This Sunday, confrontations between Coptic Christians and armed forces left 25 dead in Egypt. We speak to CAIR-Chicago’s Ahmed Rehab, who just returned from Egypt, about the country’s presidential election, military rule, and evolving sectarian tensions.
Eager to promote their distinct worldviews, powerful nations like the United States, China and Russia spend billions on international radio, TV and the internet. However, much of this public diplomacy falls on deaf ears.That’s largely the case for the U.S.
Syria bolstered security around the U.S. embassy in Damascus after Monday’s attack by a pro-government mob on the compound drew worldwide rebuke. After weeks of restrained U.S. reaction to Syria’s brutal crackdown on democracy protestors, diplomatic exchanges between the countries are now tense.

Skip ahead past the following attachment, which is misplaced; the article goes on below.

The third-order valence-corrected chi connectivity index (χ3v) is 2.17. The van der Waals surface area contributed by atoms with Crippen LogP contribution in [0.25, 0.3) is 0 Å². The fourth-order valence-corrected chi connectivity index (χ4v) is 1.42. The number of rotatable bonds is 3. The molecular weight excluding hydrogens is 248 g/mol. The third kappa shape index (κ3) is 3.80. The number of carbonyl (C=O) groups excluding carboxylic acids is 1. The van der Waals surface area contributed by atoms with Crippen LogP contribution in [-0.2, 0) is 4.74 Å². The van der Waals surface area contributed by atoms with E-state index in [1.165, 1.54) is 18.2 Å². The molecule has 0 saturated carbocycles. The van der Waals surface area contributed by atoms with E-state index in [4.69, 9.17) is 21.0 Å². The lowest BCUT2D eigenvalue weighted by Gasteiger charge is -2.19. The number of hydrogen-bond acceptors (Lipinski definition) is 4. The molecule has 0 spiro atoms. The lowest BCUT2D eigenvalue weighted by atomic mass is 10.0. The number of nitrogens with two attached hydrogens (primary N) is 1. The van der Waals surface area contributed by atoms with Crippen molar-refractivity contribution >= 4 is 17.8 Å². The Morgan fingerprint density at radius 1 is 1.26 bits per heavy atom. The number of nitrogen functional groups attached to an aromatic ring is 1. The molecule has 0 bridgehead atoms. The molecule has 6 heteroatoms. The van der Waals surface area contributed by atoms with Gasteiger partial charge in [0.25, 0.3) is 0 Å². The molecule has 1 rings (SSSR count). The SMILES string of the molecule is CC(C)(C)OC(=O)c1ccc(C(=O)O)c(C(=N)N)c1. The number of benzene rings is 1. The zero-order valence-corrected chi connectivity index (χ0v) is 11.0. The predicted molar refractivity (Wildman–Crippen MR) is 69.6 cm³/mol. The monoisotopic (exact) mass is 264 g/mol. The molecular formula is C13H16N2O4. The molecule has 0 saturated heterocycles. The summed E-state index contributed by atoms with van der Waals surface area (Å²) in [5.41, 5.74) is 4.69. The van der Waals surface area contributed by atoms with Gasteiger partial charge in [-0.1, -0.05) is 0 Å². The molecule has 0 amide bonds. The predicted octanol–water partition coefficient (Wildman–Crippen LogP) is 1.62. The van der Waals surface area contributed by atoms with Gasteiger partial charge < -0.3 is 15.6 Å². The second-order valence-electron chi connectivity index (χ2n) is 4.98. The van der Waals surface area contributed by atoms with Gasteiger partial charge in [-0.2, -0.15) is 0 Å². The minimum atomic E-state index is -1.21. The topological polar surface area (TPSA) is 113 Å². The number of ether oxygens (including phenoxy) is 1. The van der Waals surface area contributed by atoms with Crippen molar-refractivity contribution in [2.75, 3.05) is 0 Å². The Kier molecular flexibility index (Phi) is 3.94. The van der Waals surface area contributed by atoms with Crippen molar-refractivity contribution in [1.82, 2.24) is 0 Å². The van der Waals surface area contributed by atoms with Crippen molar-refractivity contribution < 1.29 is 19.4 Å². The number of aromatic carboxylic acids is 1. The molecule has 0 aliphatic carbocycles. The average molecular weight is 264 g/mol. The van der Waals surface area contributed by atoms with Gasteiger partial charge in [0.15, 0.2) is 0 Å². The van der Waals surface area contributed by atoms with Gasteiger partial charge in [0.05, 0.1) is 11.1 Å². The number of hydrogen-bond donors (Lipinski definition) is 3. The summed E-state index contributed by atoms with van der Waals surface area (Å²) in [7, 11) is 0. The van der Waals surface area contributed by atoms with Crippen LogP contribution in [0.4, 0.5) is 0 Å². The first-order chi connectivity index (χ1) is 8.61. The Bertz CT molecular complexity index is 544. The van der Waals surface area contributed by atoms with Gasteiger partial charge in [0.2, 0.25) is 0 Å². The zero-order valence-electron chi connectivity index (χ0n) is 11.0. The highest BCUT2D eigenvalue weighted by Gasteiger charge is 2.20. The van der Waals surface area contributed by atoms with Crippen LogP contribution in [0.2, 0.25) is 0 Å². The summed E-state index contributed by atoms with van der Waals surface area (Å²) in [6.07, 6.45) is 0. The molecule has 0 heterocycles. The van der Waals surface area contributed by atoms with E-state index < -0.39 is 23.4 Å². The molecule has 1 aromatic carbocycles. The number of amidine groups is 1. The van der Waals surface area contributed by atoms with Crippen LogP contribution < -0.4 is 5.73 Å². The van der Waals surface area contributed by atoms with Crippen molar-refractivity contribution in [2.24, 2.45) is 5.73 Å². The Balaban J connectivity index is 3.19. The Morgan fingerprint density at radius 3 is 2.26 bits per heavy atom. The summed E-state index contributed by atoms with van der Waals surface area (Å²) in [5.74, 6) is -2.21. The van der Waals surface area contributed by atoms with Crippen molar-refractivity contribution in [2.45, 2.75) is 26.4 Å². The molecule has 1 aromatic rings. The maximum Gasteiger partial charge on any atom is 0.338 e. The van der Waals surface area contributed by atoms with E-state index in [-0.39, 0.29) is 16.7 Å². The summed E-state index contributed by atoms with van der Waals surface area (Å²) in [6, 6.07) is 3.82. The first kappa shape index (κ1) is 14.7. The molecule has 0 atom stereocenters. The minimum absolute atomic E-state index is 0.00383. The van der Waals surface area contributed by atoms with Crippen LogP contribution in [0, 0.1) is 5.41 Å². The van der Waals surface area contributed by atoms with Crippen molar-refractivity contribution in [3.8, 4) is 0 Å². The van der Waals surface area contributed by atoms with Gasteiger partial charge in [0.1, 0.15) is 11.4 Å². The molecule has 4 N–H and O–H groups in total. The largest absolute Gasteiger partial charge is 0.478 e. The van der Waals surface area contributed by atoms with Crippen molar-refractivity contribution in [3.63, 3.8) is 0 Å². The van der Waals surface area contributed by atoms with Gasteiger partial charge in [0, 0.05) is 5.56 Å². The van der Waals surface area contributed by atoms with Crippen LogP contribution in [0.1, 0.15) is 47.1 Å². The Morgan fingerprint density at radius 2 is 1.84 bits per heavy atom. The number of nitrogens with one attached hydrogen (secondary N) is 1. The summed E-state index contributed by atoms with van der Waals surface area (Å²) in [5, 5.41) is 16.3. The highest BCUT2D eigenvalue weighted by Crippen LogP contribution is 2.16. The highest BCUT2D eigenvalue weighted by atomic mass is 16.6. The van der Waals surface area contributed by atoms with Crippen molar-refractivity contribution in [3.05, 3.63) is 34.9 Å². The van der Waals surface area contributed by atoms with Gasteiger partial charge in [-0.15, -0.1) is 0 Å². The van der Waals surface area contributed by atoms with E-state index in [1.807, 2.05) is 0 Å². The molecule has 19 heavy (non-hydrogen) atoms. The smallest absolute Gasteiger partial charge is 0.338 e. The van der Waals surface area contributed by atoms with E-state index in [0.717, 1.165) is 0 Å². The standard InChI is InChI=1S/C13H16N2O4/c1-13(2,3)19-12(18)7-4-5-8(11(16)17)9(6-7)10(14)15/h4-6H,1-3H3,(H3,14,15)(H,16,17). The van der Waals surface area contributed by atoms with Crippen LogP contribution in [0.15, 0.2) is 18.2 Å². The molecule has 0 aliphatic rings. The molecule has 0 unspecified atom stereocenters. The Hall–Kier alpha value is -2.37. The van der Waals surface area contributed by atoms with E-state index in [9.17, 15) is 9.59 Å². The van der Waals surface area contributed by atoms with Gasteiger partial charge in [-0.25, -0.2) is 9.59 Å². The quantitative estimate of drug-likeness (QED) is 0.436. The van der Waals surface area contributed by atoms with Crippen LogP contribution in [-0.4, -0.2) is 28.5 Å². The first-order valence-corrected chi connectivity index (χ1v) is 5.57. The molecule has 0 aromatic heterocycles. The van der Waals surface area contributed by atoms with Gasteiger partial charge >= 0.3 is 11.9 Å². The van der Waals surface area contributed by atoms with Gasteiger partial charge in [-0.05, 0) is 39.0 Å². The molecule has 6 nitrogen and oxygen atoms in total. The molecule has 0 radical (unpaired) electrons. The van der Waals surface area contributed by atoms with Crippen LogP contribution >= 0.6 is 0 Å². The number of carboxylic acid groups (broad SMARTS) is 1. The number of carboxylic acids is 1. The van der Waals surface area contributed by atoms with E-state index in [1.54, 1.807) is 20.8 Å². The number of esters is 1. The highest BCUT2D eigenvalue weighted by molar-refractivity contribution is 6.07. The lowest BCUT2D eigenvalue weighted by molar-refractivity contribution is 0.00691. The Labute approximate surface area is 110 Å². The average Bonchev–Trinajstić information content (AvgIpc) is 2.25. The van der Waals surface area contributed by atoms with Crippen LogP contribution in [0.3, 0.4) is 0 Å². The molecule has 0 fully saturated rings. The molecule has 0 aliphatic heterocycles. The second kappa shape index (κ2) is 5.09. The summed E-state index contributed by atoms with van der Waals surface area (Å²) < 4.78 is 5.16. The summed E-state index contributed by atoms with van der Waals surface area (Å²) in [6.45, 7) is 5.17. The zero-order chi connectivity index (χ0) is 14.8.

During the revolution in Egypt, Muslims and Christians united to oust the government of President Hosni Mubarak. Many believed it was the beginning of a new Egypt where Coptic Christians would not feel marginalized by the Muslim majority.Since then, a crack has formed in their united front.
One aspect of the current Middle East revolutions that has received a lot of attention is the role new media and the arts have played in unifying people and setting the narrative of the so called “Arab Spring.” And Egypt is no exception.Aymen Mohamed Hussein is executive director for production for
On Saturday, Egyptians will vote in a historic referendum that will be the first real test of the country’s transition to democracy. They’ll be voting on a series of amendments to the nation’s constitution. Proposed amendments include limiting presidential terms to two fo